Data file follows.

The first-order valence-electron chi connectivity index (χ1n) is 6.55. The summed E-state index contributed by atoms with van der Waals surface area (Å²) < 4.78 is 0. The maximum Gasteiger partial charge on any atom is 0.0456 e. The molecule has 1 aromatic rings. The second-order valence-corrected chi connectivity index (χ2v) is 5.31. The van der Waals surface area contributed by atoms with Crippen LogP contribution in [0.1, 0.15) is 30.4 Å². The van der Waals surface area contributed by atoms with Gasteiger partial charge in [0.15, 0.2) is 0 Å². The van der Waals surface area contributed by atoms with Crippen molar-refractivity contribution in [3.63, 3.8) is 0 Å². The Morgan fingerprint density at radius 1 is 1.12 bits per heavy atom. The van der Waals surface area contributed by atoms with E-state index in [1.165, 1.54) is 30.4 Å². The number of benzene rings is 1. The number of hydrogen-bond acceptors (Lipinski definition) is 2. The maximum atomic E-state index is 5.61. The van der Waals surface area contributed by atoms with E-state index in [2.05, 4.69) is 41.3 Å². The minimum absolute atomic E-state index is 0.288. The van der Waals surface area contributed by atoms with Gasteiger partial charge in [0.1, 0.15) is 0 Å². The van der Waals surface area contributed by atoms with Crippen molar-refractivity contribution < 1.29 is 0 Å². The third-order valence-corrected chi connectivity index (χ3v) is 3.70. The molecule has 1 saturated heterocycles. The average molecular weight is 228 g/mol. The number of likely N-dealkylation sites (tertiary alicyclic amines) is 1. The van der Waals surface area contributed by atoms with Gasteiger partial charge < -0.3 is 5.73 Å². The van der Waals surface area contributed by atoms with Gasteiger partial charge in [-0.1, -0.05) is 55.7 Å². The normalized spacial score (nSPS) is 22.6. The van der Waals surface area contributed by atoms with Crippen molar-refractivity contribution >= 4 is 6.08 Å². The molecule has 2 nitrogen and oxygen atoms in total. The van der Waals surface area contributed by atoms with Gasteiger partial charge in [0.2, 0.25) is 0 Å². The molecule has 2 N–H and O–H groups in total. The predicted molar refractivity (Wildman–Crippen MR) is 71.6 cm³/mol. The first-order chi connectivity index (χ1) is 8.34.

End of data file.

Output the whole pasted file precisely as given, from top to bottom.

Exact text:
The first-order valence-electron chi connectivity index (χ1n) is 6.55. The summed E-state index contributed by atoms with van der Waals surface area (Å²) < 4.78 is 0. The maximum Gasteiger partial charge on any atom is 0.0456 e. The molecule has 1 aromatic rings. The second-order valence-corrected chi connectivity index (χ2v) is 5.31. The van der Waals surface area contributed by atoms with Crippen LogP contribution in [0.1, 0.15) is 30.4 Å². The van der Waals surface area contributed by atoms with Gasteiger partial charge in [0.15, 0.2) is 0 Å². The van der Waals surface area contributed by atoms with Crippen molar-refractivity contribution in [3.63, 3.8) is 0 Å². The Morgan fingerprint density at radius 1 is 1.12 bits per heavy atom. The van der Waals surface area contributed by atoms with E-state index in [1.165, 1.54) is 30.4 Å². The number of benzene rings is 1. The number of hydrogen-bond acceptors (Lipinski definition) is 2. The maximum atomic E-state index is 5.61. The van der Waals surface area contributed by atoms with E-state index in [2.05, 4.69) is 41.3 Å². The minimum absolute atomic E-state index is 0.288. The van der Waals surface area contributed by atoms with Gasteiger partial charge in [0.1, 0.15) is 0 Å². The van der Waals surface area contributed by atoms with Crippen molar-refractivity contribution < 1.29 is 0 Å². The third-order valence-corrected chi connectivity index (χ3v) is 3.70. The molecule has 1 saturated heterocycles. The average molecular weight is 228 g/mol. The number of likely N-dealkylation sites (tertiary alicyclic amines) is 1. The van der Waals surface area contributed by atoms with Gasteiger partial charge < -0.3 is 5.73 Å². The van der Waals surface area contributed by atoms with Gasteiger partial charge in [-0.1, -0.05) is 55.7 Å². The normalized spacial score (nSPS) is 22.6. The van der Waals surface area contributed by atoms with Crippen molar-refractivity contribution >= 4 is 6.08 Å². The molecule has 2 nitrogen and oxygen atoms in total. The van der Waals surface area contributed by atoms with Gasteiger partial charge in [0.2, 0.25) is 0 Å². The molecule has 2 N–H and O–H groups in total. The predicted molar refractivity (Wildman–Crippen MR) is 71.6 cm³/mol. The first-order chi connectivity index (χ1) is 8.34.